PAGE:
A representation made by Indian Banks Association (IBA) to the government is likely to trigger a Competition Commission of India (CCI) probe into alleged cartelization by chip suppliers, which is seen to be hampering card issuance by banks.

The trigger for the representation arose out of the difficulty faced by banks in providing RuPay cards to account holders under Pradhan Mantri Jan Dhan Yojana (PMJDY) which aims to expand affordable access to financial services such as bank accounts, remittances, credit, insurance and pensions. 

CCI is likely to take up the matter suo motu and initiate a probe, as such “shortage” has the potential to derail the flagship programme of the government for financial inclusion, sources close to the developments said.

Banks are learned to have conveyed to the government that supply shortages have pushed up prices of chips globally, which has prompted local vendors to increase prices despite existing supply contracts.

“Government intervention has been sought on this matter,” sources added. “The current shortage of cards is on account of a shortage of chips due to Ukraine issues. The vendors are exaggerating the issues and are quoting high prices for priority supply.”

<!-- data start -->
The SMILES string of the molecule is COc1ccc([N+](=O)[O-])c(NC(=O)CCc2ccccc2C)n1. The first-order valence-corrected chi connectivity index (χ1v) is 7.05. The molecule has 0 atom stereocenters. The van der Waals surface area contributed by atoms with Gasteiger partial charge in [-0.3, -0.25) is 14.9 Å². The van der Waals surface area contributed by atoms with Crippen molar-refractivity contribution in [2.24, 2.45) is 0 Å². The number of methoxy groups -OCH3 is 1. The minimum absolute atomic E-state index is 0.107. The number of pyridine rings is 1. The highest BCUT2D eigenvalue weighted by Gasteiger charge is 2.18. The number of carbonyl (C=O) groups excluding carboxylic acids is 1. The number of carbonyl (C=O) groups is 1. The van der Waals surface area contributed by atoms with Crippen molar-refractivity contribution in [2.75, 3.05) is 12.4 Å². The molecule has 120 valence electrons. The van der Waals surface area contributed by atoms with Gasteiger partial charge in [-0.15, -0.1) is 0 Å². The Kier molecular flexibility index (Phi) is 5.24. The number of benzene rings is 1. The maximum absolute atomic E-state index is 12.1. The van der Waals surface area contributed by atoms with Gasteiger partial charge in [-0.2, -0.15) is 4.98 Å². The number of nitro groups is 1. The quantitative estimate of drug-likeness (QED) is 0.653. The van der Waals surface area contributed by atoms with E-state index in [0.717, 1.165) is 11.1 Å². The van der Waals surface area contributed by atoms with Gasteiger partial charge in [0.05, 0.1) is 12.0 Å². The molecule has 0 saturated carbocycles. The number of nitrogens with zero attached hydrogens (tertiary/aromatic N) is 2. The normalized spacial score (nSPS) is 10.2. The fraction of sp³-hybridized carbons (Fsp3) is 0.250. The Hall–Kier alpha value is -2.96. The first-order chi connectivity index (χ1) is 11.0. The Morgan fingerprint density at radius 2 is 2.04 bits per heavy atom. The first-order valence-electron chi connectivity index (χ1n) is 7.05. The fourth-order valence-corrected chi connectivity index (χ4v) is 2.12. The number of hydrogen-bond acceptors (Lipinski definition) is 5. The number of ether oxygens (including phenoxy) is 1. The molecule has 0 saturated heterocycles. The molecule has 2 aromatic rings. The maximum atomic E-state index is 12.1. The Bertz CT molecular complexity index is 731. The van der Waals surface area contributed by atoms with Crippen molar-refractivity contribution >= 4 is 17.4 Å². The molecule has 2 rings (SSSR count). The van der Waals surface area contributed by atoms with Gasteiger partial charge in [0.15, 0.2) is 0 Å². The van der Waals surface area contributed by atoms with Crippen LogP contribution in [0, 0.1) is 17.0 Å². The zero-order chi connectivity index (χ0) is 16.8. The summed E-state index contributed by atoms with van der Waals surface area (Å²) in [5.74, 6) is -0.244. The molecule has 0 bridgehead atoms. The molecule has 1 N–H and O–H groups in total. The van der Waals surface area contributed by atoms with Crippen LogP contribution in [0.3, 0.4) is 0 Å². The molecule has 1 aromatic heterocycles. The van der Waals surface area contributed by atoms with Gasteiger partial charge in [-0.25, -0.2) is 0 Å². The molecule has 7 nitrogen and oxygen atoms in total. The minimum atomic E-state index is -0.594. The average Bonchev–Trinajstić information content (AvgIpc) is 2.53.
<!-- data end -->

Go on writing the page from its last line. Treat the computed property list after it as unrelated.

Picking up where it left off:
The Competition Act, 2002 enables CCI to examine anti-competitive practices including cartelization. Agreements entered between suppliers for fixing prices or for limiting supplies are presumed to have an appreciable adverse effect on competition. Apart from initiating probes suo motu, CCI can also take up the matter on information filed by IBA or on a reference being made by the government. 

Global impact since Covid-19

The present global chip shortage is an outcome of global supply chain disruptions wrought by Covid-19 and has been further accentuated by the China-US trade war.

The demand for semiconductor chips is exceeding supplies, affecting many industries, particularly automobiles, graphics cards, video game consoles, computers, and others. The shortage has led to major price increases as suppliers are alleged to be seizing the opportunity to jack up the prices. 

“The increase in prices of semiconductor chips appears to be an outcome of market forces due to mismatch in demand-supply, though cartelization by suppliers in such situation to earn super normal profits by limiting supplies and increasing prices cannot be ruled out,” a competition law practitioner told BusinessLine

If found guilty of cartelization by CCI, chip suppliers may face heavy monetary penalties which may extend up to 10 per cent of their average turnover for the preceding three financial years; or up to three times of their profits for each year of the continuance of cartel or 10 per cent of their turnover for each year of the continuance of cartel, whichever is higher.